"1000 ships from a star far out in space would land on 1 January 2000"
December 31, 2015 5:47 PM   Subscribe

Those mammoth vessels carried within their holds treasure of which the United States was in most desperate need: gold, to bail out the almost bankrupt federal, state, and local governments; special chemicals capable of unpolluting the environment, which was becoming daily more toxic, and restoring it to the pristine state it had been before Western explorers set foot on it; and a totally safe nuclear engine and fuel, to relieve the nation's all-but-depleted supply of fossil fuel. In return, the visitors wanted only one thing—and that was to take back to their home star all the African Americans who lived in the United States.
"The Space Traders" is a science fiction story and social parable published in 1992 by pioneering law professor and civil rights advocate Derrick Bell. In 1994, "The Space Traders" was adapted for television as one-third of HBO's Cosmic Slop, a TV-movie anthology of scifi starring people of color. Written by Trey Ellis and directed by Reginald Hudlin, the half-hour "The Space Traders" episode can be watched in its entirety here. posted by nicebookrack (20 comments total) 36 users marked this as a favorite
"To Serve Man", indeed...
posted by Chocolate Pickle at 5:56 PM on December 31, 2015

What The Actual Fuck?
posted by daq at 6:02 PM on December 31, 2015 [4 favorites]

I recently put "The Space Traders" on my "to re-watch" list. I started thinking about it again when a presidential candidate was bloviating about rounding up all the illegal immigrants (presumably most of whom would be of a certain ethnicity or religion) and sending them back to where they came from. WTAF, indeed. At first I thought it might be interesting if someone did a remake using some current U.S. immigration issues but then I realized that it would probably give certain people even worse ideas.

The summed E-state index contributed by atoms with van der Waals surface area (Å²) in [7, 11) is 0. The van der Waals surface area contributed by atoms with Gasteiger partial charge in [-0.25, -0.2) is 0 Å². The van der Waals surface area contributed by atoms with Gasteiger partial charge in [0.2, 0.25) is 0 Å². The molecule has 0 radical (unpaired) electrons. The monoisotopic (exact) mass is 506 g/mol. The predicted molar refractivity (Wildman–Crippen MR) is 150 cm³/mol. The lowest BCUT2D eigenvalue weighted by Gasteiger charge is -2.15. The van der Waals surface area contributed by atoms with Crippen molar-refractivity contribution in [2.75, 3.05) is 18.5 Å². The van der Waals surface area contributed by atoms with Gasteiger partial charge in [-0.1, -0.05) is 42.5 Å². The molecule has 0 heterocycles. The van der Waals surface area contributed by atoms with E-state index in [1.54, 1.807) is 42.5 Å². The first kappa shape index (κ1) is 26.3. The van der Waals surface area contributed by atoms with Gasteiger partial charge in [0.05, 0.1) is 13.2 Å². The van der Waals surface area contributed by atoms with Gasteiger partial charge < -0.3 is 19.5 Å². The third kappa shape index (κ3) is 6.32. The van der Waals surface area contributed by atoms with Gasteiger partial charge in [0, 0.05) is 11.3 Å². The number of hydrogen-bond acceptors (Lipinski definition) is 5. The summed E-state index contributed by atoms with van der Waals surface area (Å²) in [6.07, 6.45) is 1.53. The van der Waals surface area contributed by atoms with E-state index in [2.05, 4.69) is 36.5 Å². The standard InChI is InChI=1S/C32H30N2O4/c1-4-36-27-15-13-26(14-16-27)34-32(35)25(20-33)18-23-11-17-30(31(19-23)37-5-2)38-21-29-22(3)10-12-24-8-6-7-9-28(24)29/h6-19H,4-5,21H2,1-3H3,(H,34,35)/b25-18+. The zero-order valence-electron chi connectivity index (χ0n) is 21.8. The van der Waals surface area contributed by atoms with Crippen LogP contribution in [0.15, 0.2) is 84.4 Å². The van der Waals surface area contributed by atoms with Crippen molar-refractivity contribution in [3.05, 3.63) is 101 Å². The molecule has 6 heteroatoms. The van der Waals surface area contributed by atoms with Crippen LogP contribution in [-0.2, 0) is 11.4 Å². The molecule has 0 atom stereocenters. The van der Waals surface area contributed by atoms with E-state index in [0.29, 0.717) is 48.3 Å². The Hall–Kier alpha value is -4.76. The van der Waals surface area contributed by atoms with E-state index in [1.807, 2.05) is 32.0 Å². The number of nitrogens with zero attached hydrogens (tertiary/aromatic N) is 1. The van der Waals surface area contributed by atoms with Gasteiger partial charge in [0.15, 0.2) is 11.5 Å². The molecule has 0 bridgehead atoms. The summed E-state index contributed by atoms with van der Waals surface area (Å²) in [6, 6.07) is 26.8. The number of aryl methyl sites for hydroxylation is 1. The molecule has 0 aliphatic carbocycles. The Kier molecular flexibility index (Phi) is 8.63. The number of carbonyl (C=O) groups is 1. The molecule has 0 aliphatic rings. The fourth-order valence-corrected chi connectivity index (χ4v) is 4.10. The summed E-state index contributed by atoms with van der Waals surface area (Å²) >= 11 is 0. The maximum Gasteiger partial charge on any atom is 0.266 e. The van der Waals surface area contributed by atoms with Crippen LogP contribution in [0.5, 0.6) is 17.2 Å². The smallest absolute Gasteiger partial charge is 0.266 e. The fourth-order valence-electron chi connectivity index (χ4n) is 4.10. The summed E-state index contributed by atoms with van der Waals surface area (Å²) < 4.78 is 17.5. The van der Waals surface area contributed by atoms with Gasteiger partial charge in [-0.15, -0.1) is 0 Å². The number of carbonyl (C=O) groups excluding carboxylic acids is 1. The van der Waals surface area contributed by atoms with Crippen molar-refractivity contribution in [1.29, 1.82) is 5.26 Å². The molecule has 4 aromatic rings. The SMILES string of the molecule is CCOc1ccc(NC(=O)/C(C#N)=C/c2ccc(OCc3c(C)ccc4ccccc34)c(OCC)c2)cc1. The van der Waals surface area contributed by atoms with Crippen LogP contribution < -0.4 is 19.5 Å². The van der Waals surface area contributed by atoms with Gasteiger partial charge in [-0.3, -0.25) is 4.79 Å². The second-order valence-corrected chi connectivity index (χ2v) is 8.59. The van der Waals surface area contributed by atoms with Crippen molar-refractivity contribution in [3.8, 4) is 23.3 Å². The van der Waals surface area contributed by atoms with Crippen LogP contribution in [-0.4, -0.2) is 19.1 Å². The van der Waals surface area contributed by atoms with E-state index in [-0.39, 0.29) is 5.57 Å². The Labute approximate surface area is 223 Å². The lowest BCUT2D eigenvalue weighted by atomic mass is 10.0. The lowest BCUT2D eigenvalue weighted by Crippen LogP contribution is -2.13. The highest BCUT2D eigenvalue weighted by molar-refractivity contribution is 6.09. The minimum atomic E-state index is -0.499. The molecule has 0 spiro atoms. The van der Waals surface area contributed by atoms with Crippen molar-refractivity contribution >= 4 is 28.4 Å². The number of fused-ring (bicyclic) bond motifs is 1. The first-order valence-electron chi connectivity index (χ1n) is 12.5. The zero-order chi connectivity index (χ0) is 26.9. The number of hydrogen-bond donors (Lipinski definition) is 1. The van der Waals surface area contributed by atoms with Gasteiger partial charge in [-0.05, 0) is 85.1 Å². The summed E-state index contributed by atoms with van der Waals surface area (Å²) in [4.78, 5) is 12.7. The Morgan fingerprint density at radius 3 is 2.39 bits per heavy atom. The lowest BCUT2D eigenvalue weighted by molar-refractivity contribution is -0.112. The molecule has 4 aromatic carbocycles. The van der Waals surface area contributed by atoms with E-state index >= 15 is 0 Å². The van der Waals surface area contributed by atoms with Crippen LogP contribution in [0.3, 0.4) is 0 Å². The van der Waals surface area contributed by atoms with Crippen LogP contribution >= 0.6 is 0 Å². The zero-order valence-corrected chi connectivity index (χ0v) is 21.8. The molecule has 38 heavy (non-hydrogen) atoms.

posted by fuse theorem at 6:22 PM on December 31, 2015 [2 favorites]

What The Actual Fuck?

I lost it at the Ronnie Raygun avatar, myself... We hadn't yet begun to recover at the time this was produced.
posted by mikelieman at 6:23 PM on December 31, 2015 [2 favorites]

Derrick Bell's rules of racial standing strongly affected the way I read reports about minorities' experiences. For instance, I'm now a lot more sceptical about media-appointed spokespeople (e.g., Bill Cosby with his "pound cake" address) that reinforce common prejudices. As for the stories, though, they'd be better SF if they were more fictional.
posted by Joe in Australia at 6:56 PM on December 31, 2015 [7 favorites]

Oh man, I saw this in high school social studies and I remember so vividly the "news report" where the white reporter is explaining that the referendum will apply to people whose skin is dark than "this paper bag" and his black co-anchor gives him the most memorable "BITCH PLEASE" look in the history of television.
posted by Eyebrows McGee at 7:06 PM on December 31, 2015 [5 favorites]

I taught the COSMIC SLOP version in a science fiction course this summer. I think it disturbed some of the white students more than anything else we read or watched.
posted by gerryblog at 7:09 PM on December 31, 2015 [3 favorites]

Wow, that was... powerful. Bell's assessment of the rationalizations (legal, moral, etc.) used by proponents of the trade, and the real reasons behind some of the opponents, are spot on. I'm reminded of my initial reaction to James Tiptree Jr.'s "Houston, Houston, Do You Read?" when I read it as a young teen: outrage not just at the specifics of the world that is presented in it, but what it suggested about ours. And yet, compared to the world in this story, Tiptree's is sort of the optimistic case.

I find myself wanting to write an epilogue to the story, one in which the "traders" give everyone nice warm space clothes and apologize for their ordeal, revealing that not just the United States but the entire world was just given a test--which they failed--and that the African-Americans were better off leaving Earth, but that would be betraying the spirit and the purpose of the thing, I think.